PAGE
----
Putin's Russia recognizes the Crimea and its request for annexation
Moscow (AsiaNews) - Russian President Vladimir Putin has officially informed Moscow of the Crimea's request to become part of the Federation. Last night, the president signed a decree recognizing the independence of the peninsula after the result of the referendum, which according to the new leaders of the peninsula result in 97% of voters in favour.
The European Union (EU) and the
United States argue that the referendum is illegal and have imposed sanctions
on 21 government representatives from Russia and Crimea. In
addition, the referendum was held under the control of armed Russian or
According to the Ukrainian Ministry of Defense and thousands of Russian soldiers and Russian "military tourists" have infiltrated in the Crimea since February. In addition, at least 60 thousand Moscow troops are massed on the eastern border of Ukraine.The measures taken by the EU affect 13 Russian officials and eight pro-Russian Ukrainians. These include Sergei Axionov, the self-proclaimed prime minister of Crimea, the mayor of Sevastopol, Admiral Denis Berezovsky, head of the Ukrainian Navy .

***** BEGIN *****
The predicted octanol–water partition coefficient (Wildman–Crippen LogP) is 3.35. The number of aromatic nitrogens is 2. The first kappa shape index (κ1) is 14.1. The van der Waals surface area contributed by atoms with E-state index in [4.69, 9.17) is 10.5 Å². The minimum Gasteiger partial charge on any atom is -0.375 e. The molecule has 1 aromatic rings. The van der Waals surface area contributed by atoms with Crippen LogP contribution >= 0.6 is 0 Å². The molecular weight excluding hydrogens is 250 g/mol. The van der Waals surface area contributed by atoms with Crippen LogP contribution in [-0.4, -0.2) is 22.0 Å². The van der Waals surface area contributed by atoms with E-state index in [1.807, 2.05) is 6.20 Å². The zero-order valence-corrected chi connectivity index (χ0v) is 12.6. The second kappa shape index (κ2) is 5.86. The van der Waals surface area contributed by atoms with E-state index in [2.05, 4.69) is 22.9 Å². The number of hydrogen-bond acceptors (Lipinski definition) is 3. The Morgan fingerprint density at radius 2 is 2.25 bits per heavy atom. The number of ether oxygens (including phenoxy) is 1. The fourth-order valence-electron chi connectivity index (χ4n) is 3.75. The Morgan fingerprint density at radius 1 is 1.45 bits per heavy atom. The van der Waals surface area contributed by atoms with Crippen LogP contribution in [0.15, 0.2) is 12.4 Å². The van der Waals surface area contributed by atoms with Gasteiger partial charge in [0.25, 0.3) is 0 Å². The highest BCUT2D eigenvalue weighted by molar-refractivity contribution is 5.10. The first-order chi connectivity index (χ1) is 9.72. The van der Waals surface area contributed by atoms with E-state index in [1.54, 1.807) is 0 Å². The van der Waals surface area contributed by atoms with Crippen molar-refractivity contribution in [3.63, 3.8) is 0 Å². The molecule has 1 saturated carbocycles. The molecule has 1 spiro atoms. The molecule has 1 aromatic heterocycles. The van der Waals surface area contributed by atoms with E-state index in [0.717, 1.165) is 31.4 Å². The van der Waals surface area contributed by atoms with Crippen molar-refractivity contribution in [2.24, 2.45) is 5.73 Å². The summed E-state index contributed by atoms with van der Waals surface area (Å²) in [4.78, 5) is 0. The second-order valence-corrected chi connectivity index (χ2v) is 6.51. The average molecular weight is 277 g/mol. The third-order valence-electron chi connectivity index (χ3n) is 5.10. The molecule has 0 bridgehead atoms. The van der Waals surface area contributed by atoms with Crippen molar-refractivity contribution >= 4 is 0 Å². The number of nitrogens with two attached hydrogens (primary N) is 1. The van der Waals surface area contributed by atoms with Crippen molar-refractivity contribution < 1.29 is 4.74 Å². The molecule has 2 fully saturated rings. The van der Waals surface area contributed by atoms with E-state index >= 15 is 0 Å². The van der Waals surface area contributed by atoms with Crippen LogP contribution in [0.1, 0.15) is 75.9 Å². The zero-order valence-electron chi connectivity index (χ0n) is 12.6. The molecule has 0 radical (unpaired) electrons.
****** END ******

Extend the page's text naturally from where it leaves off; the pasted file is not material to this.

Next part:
The U.S. has decided to target 11 Russian and Ukrainian personalities, including former President Viktor Yanukovych and Putin's two senior advisers. For now, the sanctions amount to denial of travel visas and freezing of their foreign funds.
Some observers judge these measures to be "lukewarm" and "ineffective", and moreover they fail to directly target Putin.
Ukrainian President ad interim, Olexander Turchinov said that Kiev is ready for talks with Russia on the Crimea, but will never accept the annexation of the peninsula. He accused Russia of wanting to "rebuild the empire" and "of fearing a European and democratic Ukraine".
Meanwhile, the Crimean parliament has nationalized all Ukrainian government property and has decreed that the laws of Ukraine are no longer applicable on the peninsula that henceforth will adopt the Russian ruble and will also change time zone by two hours to follow Moscow time.
The most immediate problems are related to the presence of Ukrainian soldiers and their families in the Crimea. All barracks are controlled by pro-Russian soldiers or Russian tanks and the Kiev soldiers are in fact prisoners. Another issue is the fate of the Muslim Tatars (12% of the inhabitants of the peninsula) long time enemies of the Soviet Union, who boycotted the referendum.
But the more imbedded and bitter problems is the Crimea's economic survival detached from Ukraine from which it receives drinking water, electricity, gas, and its budget is covered in large part by the Kiev government. According Axionov, Russia has already sent 15 billion rubles (about 295 million Euro) to support the peninsula's economy.
According to Asian commentators, if the U.S. and EU allow Russia to do whatever it wants with Ukraine, there is the fear that in the future even China and North Korea will grow more aggressive.